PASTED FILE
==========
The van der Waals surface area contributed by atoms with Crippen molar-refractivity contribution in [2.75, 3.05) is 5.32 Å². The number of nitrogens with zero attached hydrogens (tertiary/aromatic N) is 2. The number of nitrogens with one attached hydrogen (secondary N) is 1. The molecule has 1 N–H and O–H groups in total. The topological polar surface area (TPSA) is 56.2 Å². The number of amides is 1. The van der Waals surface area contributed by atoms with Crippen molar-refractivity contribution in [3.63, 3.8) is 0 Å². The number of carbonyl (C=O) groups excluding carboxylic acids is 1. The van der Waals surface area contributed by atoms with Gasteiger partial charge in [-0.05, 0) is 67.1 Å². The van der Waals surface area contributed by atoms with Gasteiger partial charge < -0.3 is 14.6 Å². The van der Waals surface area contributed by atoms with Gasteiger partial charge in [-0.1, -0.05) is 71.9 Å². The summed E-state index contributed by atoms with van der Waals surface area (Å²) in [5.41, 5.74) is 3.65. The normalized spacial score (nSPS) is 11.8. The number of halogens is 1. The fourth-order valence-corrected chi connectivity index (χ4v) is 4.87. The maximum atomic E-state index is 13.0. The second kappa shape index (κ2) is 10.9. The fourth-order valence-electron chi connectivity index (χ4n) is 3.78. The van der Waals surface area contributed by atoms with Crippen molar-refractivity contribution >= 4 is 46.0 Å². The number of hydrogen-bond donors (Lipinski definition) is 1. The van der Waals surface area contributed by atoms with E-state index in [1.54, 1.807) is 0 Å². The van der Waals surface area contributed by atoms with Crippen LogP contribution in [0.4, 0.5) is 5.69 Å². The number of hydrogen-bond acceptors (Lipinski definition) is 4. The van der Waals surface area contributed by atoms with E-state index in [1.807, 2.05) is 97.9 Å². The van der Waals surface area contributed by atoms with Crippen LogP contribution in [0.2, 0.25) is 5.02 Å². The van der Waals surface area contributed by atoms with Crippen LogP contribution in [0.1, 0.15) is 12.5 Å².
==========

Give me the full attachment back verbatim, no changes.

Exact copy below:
The van der Waals surface area contributed by atoms with Crippen molar-refractivity contribution in [2.75, 3.05) is 5.32 Å². The number of nitrogens with zero attached hydrogens (tertiary/aromatic N) is 2. The number of nitrogens with one attached hydrogen (secondary N) is 1. The molecule has 1 N–H and O–H groups in total. The topological polar surface area (TPSA) is 56.2 Å². The number of amides is 1. The van der Waals surface area contributed by atoms with Crippen molar-refractivity contribution in [3.63, 3.8) is 0 Å². The number of carbonyl (C=O) groups excluding carboxylic acids is 1. The van der Waals surface area contributed by atoms with Gasteiger partial charge in [-0.05, 0) is 67.1 Å². The van der Waals surface area contributed by atoms with Gasteiger partial charge < -0.3 is 14.6 Å². The van der Waals surface area contributed by atoms with Gasteiger partial charge in [-0.1, -0.05) is 71.9 Å². The summed E-state index contributed by atoms with van der Waals surface area (Å²) in [5.41, 5.74) is 3.65. The normalized spacial score (nSPS) is 11.8. The number of halogens is 1. The fourth-order valence-corrected chi connectivity index (χ4v) is 4.87. The maximum atomic E-state index is 13.0. The second kappa shape index (κ2) is 10.9. The fourth-order valence-electron chi connectivity index (χ4n) is 3.78. The van der Waals surface area contributed by atoms with Crippen molar-refractivity contribution >= 4 is 46.0 Å². The number of hydrogen-bond donors (Lipinski definition) is 1. The van der Waals surface area contributed by atoms with E-state index in [1.54, 1.807) is 0 Å². The van der Waals surface area contributed by atoms with Crippen LogP contribution in [0.4, 0.5) is 5.69 Å². The number of hydrogen-bond acceptors (Lipinski definition) is 4. The van der Waals surface area contributed by atoms with E-state index in [1.807, 2.05) is 97.9 Å². The van der Waals surface area contributed by atoms with Crippen LogP contribution in [0.2, 0.25) is 5.02 Å². The van der Waals surface area contributed by atoms with Crippen LogP contribution in [0.1, 0.15) is 12.5 Å².